Nicholas II (1894-1917)

Although Empress Dowager Maria wanted to have Grand Duke Michael, her second son, to become the tsar, the irrevocable law demanded the crown to pass to the eldest son, Nicholas (born on May 6, 1868), who ascended the throne after the death of his father on October 20, 1894. Alexander III was only in his grave a week, when Nicholas’ wedding took place in St.Petersburg. He married the daughter of Grand Duke Ludwig of Hessen, Alice Victoria Eleanor Louisa Beatrice, who having converted into Russian Orthodoxy, was now known as Alexandra Fedorovna. She gave birth to five children - four daughters: Olga, Tatiana, Maria and Anastasia and the Tsarevich Alexei, who suffered from hemophilia and was a permanent invalid.The date happened to be on the Dowager Empress Maria’s birthday, so the relaxation of the mourning was allowed.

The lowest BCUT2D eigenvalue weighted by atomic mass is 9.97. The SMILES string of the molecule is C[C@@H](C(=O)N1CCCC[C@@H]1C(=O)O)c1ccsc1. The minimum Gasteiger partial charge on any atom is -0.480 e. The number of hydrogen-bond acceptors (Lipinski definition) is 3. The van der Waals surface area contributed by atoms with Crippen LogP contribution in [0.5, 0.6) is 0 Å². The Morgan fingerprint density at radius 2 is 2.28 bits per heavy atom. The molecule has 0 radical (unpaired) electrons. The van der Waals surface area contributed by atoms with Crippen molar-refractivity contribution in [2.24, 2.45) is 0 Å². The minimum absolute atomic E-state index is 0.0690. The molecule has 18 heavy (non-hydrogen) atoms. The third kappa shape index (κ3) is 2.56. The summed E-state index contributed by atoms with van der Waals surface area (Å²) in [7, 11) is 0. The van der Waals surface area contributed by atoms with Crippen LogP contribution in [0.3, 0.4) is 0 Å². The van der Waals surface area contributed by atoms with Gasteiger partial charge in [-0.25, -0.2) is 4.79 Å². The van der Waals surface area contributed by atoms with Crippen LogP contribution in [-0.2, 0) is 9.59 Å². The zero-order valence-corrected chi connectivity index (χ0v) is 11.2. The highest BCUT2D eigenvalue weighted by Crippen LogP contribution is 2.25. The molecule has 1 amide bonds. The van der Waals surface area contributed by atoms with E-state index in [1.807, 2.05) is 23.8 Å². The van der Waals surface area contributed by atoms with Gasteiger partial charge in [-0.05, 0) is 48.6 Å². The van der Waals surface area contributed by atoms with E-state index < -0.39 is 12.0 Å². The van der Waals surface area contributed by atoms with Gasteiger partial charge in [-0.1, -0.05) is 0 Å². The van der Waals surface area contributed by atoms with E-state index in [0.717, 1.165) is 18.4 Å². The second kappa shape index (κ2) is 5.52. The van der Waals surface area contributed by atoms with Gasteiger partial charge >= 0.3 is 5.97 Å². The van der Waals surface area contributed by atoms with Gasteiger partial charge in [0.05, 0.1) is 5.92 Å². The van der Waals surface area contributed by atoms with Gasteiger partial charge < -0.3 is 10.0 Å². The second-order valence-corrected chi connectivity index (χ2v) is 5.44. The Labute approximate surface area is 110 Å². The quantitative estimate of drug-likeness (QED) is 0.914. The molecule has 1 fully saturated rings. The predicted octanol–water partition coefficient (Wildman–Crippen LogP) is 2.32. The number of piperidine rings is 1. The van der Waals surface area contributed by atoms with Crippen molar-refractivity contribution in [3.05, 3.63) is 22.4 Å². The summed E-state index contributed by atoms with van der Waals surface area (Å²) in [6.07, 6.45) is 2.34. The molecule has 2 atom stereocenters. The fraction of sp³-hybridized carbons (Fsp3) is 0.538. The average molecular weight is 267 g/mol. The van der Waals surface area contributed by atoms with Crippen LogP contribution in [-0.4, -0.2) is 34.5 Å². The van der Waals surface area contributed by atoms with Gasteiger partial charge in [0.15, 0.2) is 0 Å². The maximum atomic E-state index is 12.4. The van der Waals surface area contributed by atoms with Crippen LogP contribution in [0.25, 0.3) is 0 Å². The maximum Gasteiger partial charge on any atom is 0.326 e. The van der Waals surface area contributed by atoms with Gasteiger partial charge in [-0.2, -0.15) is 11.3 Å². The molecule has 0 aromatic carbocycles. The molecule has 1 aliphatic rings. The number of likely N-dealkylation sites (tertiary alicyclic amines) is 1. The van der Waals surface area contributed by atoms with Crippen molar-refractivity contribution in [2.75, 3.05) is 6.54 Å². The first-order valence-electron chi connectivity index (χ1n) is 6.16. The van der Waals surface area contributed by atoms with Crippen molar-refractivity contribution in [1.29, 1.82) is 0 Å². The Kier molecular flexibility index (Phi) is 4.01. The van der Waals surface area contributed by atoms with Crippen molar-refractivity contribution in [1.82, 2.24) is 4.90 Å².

Nicholas II, the last Russian Emperor, was crowned on May 14, 1896 and the ceremony in Moscow was overshadowed by a catastrophe on Khodynskoe Field, where more than a thousand spectators were crushed to death. In foreign policy, Nicholas II wanted to cover his reign with glory at all cost; the tsar had plans of conquering Manchuria, Korea, Tibet, Persia and Constantinople. Witte and Foreign Minister Lamsdorf tried to convince him not to make war on Japan, but the obstinate Nicholas did it. And it turned out to be a series of Russian defeats on land and sea, culminating in the destruction of the Baltic fleet in the Tsushima Strait. In 1904-1905 the country suffered a heavy defeat by Japan: 400,000 men were killed, wounded or captured, and material losses were valued at 2.5-billion gold rubles. The lost war whipped up public unrest. 100.000 people went on strike in St.Petersburg, and another 100.000 joined them the next day. The St. Petersburg workers, led by the priest Gapon, marched on the Winter Palace to present Emperor Nicholas with a loyal petition containing demands in favor of a popularly elected legislative assembly. They were conquering an eight-hour workday, wages above the sustenance level, social insurance, abolition of land redemption by peasants, and free compulsory general education. The petition was to be taken to the Tsar on Sunday, January 9, 1905, but the royal family was scared of industrial action and apprehended violent unrest – worker columns were met by troops who opened fire on them, and about 130 were killed – this massacre became known as Bloody Sunday. The royal family moved to Alexandrovsky Palace in Tsarskoye Selo immediately after Christmas, determined never to leave it. Pressurized by the public, Nicholas announced the convocation of parliament, the State Duma, on 19 August 1905. Stringent polling terms moved the country to more strikes, and Witte convinced the emperor to sign a manifesto granting freedoms of personality and assembly, and universal franchise, but freedoms accorded to people in this manifesto of October 17, 1905, were soon annulled. The lost Russian-Japanese War, the crush of democratic hopes, a disbanded parliament bred new quests in arts (Benois, Marc Shagal, Kazimir Malevich), literature (the so-called Silver Age of Russian literature - Symbolists, Futurists and Akmeists), architecture (romantic and exquisite art nouveau) and philosophy. In desire to commemorate his father, Nicholas signed a decree several months after his death to establish in St.Petersburg the Russian Museum named after Alexander III. During Nicholas II’s reign, Russia was involved in two wars. On August 1, 1914 the World War I broke out, which Russia entered on the Allied side and even greater losses were suffered. Loss of territory, shortage of food, massive casualties and confusion at home were the main reasons for the Second Russian Revolution in February 1917. On March 2, 1917, Nicholas II signed an abdicated manifesto and the royal family, used to remain in Tsarskoye Selo then, by decision of the interim government, was transported to Siberia. In April 1918, the Bolshevik government decided to move the Imperial family to Yekaterinburg in the Urals. Here, they were all shot on July 17, 1918. The bodies were hidden and have only recently been found and identified.

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